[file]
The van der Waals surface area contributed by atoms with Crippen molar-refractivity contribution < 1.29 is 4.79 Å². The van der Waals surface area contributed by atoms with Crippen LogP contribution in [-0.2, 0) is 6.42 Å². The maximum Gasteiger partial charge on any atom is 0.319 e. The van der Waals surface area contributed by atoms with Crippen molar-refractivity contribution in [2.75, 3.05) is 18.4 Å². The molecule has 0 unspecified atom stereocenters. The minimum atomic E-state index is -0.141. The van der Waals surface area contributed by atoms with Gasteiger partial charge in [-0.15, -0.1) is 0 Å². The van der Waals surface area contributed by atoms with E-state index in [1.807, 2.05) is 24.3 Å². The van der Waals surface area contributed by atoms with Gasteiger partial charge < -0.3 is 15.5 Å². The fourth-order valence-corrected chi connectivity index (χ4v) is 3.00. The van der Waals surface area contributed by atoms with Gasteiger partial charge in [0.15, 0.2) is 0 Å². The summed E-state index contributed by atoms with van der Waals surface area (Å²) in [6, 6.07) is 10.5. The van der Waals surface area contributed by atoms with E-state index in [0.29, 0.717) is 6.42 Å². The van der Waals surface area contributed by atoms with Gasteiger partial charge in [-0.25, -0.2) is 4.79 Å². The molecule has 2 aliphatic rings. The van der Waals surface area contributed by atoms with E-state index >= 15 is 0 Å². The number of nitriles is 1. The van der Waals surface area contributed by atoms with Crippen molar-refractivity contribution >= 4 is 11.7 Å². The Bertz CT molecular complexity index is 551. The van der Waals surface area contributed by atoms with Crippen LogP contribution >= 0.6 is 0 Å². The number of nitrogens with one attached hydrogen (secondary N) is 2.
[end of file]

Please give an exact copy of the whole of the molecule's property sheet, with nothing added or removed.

The van der Waals surface area contributed by atoms with Crippen molar-refractivity contribution < 1.29 is 4.79 Å². The van der Waals surface area contributed by atoms with Crippen LogP contribution in [-0.2, 0) is 6.42 Å². The maximum Gasteiger partial charge on any atom is 0.319 e. The van der Waals surface area contributed by atoms with Crippen molar-refractivity contribution in [2.75, 3.05) is 18.4 Å². The molecule has 0 unspecified atom stereocenters. The minimum atomic E-state index is -0.141. The van der Waals surface area contributed by atoms with Gasteiger partial charge in [-0.15, -0.1) is 0 Å². The van der Waals surface area contributed by atoms with E-state index in [1.807, 2.05) is 24.3 Å². The van der Waals surface area contributed by atoms with Gasteiger partial charge < -0.3 is 15.5 Å². The fourth-order valence-corrected chi connectivity index (χ4v) is 3.00. The van der Waals surface area contributed by atoms with Gasteiger partial charge in [0.15, 0.2) is 0 Å². The summed E-state index contributed by atoms with van der Waals surface area (Å²) in [6, 6.07) is 10.5. The van der Waals surface area contributed by atoms with E-state index in [0.29, 0.717) is 6.42 Å². The van der Waals surface area contributed by atoms with Gasteiger partial charge in [-0.25, -0.2) is 4.79 Å². The molecule has 2 aliphatic rings. The van der Waals surface area contributed by atoms with E-state index >= 15 is 0 Å². The number of nitriles is 1. The van der Waals surface area contributed by atoms with Crippen molar-refractivity contribution >= 4 is 11.7 Å². The Bertz CT molecular complexity index is 551. The van der Waals surface area contributed by atoms with Crippen LogP contribution >= 0.6 is 0 Å². The number of nitrogens with one attached hydrogen (secondary N) is 2.